Tutu sup­ports eu­thana­sia man

Cleric backs UWC sci­en­tist’s bail bid

Cape Argus - - NEWS - ES­THER LEWIS and JA­SON WARNER es­ther.lewis@inl.co.za ja­son.warner@inl.co.za

CAPE Town sci­en­tist Pro­fes­sor Sean Dav­i­son, who faces a charge of at­tempted murder in New Zealand, is re­port­edly set to re­turn to South Africa as the Dunedin High Court has ad­justed his bail con­di­tions.

This comes af­ter an ap­peal by the Uni­ver­sity of the Western Cape, backed by Arch­bishop Emer­i­tus Des­mond Tutu.

Dav­i­son, 49, was ar­rested in New Zealand in Septem­ber af­ter he con­fessed to giv­ing his 85-year-old mother a fa­tal dose of mor­phine, at her request.

Tutu’s spokesman, Dan Vaughan, said the arch­bishop had faith in Dav­i­son.

Asked about Tutu’s in­ter­ven­tion, Vaughan said: “The only in­ter­ven­tion is that he put on record the trust he has in Sean (and) that he will re­turn to stand trial when needed.”

Vaughan said Tutu’s sup­port was not to be con­fused with a stand on eu­thana­sia.

Dav­i­son is the head of the foren­sics lab­o­ra­tory in UWC’s biotech­nol­ogy depart­ment.

UWC vice-chan­cel­lor and rec­tor Brian O’Con­nell wrote a let­ter of ap­peal, which got the stamp of ap­proval from Tutu, to the High Court plead­ing for Dav­i­son to be al­lowed to re­turn to South Africa.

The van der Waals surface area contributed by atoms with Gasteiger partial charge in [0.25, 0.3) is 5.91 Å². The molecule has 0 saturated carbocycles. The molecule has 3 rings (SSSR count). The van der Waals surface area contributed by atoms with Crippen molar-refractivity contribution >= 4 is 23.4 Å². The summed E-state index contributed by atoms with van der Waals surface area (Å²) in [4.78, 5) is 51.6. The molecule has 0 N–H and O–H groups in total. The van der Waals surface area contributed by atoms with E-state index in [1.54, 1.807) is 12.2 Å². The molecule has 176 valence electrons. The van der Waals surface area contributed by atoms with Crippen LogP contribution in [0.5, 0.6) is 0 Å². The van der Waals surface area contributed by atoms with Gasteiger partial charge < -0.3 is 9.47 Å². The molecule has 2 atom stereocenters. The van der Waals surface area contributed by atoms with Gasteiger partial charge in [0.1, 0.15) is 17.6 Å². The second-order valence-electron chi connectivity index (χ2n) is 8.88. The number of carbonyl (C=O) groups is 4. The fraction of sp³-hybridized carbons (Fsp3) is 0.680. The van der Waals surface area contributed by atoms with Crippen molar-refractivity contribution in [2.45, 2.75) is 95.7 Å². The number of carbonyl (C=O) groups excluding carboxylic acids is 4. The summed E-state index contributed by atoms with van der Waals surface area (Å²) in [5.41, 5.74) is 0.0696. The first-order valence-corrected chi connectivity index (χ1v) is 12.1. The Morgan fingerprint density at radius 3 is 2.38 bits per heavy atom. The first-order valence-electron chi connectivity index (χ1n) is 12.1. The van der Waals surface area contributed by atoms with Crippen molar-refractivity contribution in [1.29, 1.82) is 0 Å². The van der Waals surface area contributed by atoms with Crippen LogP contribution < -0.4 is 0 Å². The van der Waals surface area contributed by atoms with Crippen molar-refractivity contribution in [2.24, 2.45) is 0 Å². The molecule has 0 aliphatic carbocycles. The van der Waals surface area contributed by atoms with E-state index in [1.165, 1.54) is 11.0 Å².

The uni­ver­sity’s ap­peal was based on the “wel­fare of the stu­dents, our com­mit­ment to the donors, our con­cern about the project of rec­on­cil­i­a­tion through DNA ev­i­dence, as well as the devel­op­ment of our nation’s com­pe­tence in sci­ence and technology”.

In the let­ter, O’Con­nell de­scribes Dav­i­son as an im­por­tant per­son in the field of biotech­nol­ogy.

Ac­cord­ing to the New Zealand news­pa­per the Otago Daily Times, the uni­ver­sity ex­pected the pro­fes­sor to re­turn to work early next year.

Dav­i­son leads the Foren­sic DNA Project, with a fo­cus on iden­ti­fy­ing peo­ple in hu­man rights cases in South Africa and sub-Sa­ha­ran Africa.

O’Con­nell said the project had stalled in his ab­sence.

The rec­tor vouched for Dav­i­son’s char­ac­ter, say­ing that “his stew­ard­ship at UWC has been ex­em­plary”.

“I have com­plete con­fi­dence that he will hon­our his bail con­di­tions and re­turn to New Zealand when re­quested,” he said.

UWC would make it a con­di­tion of his con­tin­ued em­ploy­ment that he re­turn for court ap­pear­ances.

Dav­i­son de­tailed the 2006 eu­thana­sia in an unedited ver­sion of his book Be­fore We Say Good­bye. His mother, Pa­tri­cia Fer­gu­son, a doc­tor, was di­ag­nosed with can­cer. She had tried to starve her­self be­fore turn­ing to her son for help.

Dav­i­son de­scribed in an un­pub­lished sec­tion of the book how he crushed mor­phine pills into a drink, and told his mother it would end her life.

He said she had thanked him and told him he was “a won­der­ful son”.

Al­though the con­fes­sion was left out of the book, it was later leaked to the New Zealand press, lead­ing to Dav­i­son be­ing ar­rested dur­ing a fam­ily visit to Christchurch.

Ef­forts were made with­out suc­cess to con­tact Dav­i­son’s at­tor­ney, Len An­der­son, in New Zealand to find out when Dav­i­son would re­turn.

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